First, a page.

Editor’s Choice: Geddes’ Centenary Paper

The Editor of Landscape and Urban Planning has chosen our paper by Stephen Marshall and myself on Patrick Geddes as Editor’s choice. Our prize is that you can download it free from here and I do not have to post it unofficially online.  2015 was the centenary of Geddes seminal book Cities in Evolution and the journal has a special issue on Geddes which has just been published. We have unpacked Geddes’ contributions in a paper entitled: Thinking organic, acting civic: The paradox of planning for Cities in Evolution, where we suggest that his long term quest to build a theory of social evolution was never realised despite his voluminous letters and writing, much of which was spontaneous, stimulating, insightful and of course chaotic. This year is the centenary of D’Arcy Wentworth Thompson’s great book On Growth and Form. Geddes (PG for short) and D’Arcy were colleagues at University College Dundee for over thirty years but they did not write together – despite that fact that they were talking about the same kinds of things, evolution, form, morphology, but their individual foci were quite different: PG on cities and society, D’Arcy primarily on fish. We have also done something on unpicking their interactions and we presented this at the RGS Annual conference in London in late August. You can find our post on this here.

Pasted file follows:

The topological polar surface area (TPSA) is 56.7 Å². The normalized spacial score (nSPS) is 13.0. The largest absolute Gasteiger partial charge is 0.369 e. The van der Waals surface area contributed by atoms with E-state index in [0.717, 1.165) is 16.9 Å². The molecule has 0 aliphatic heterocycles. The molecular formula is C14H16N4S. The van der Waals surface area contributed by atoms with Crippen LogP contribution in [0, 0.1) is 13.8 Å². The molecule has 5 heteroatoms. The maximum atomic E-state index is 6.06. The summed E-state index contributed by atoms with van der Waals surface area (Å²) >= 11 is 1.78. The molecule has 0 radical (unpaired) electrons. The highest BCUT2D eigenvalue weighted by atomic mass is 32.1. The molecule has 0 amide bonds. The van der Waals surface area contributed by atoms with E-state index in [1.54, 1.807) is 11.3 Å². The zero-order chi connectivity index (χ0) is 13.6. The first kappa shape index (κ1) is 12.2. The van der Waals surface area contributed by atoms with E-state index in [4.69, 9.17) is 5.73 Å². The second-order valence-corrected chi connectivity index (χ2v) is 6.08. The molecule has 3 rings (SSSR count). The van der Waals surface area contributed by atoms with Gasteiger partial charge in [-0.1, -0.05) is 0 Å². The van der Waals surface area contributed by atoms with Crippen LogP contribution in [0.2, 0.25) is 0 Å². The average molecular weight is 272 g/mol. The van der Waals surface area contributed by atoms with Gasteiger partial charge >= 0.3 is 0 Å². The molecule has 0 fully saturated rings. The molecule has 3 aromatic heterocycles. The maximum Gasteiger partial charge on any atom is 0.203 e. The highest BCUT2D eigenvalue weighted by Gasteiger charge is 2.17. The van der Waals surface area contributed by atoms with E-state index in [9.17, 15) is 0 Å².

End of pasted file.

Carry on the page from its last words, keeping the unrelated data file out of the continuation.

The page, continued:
Again download our paper from this link or by clicking on the picture of D’Arcy and PG at Dundee in the late 1880s which is shown above. PG on the extreme right; D’Arcy sitting first on the left.

 

Interacting Agglomerations

A paper originating from our EU FP7 Insight project on extending land use transportation models to embrace better sub models of the retailing sector. Our paper entitled “Quantifying Retail Agglomeration using Diverse Spatial Data” by Duccio Piovani, Vassilis Zachariadis and myself has just been published in Scientific Reports – you can download it here. The model partitions the agglomerating effects of retailing into two scales: the typical zonal scale where consumers travel to shopping centres of different sizes and at different distances/travel times from the places where they generate their demand for such goods, and shopping centres themselves where shops of different and like sorts agglomerate, thus affecting the demand for particular retails goods within each shopping centre. The model is quite straightforward in that it has the structure of a nested logit model of discrete choice where the nests are the shopping centres within which the individual retailing facilities are located. We fit the model to data for the inner area of the Greater London region, and you can get the results from the paper.

Cities and Civilization, and other classic reviews

RS-CIC